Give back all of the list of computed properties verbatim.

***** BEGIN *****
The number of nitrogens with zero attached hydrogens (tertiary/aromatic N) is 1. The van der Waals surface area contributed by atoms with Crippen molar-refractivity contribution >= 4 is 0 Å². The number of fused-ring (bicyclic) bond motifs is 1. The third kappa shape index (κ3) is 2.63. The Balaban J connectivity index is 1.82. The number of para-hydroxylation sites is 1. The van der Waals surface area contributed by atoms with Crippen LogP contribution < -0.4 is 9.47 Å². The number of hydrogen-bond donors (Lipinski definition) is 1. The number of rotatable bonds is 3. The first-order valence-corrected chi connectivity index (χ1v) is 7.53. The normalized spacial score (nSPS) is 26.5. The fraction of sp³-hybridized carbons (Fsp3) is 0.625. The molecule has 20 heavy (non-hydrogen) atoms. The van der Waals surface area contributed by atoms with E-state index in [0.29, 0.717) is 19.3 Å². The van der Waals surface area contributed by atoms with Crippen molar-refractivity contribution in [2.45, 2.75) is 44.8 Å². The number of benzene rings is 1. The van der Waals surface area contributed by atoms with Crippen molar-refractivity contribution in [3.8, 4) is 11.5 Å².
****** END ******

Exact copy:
The number of nitrogens with zero attached hydrogens (tertiary/aromatic N) is 1. The van der Waals surface area contributed by atoms with Crippen molar-refractivity contribution >= 4 is 0 Å². The number of fused-ring (bicyclic) bond motifs is 1. The third kappa shape index (κ3) is 2.63. The Balaban J connectivity index is 1.82. The number of para-hydroxylation sites is 1. The van der Waals surface area contributed by atoms with Crippen LogP contribution < -0.4 is 9.47 Å². The number of hydrogen-bond donors (Lipinski definition) is 1. The number of rotatable bonds is 3. The first-order valence-corrected chi connectivity index (χ1v) is 7.53. The normalized spacial score (nSPS) is 26.5. The fraction of sp³-hybridized carbons (Fsp3) is 0.625. The molecule has 20 heavy (non-hydrogen) atoms. The van der Waals surface area contributed by atoms with E-state index in [0.29, 0.717) is 19.3 Å². The van der Waals surface area contributed by atoms with Crippen molar-refractivity contribution in [2.45, 2.75) is 44.8 Å². The number of benzene rings is 1. The van der Waals surface area contributed by atoms with Crippen molar-refractivity contribution in [3.8, 4) is 11.5 Å².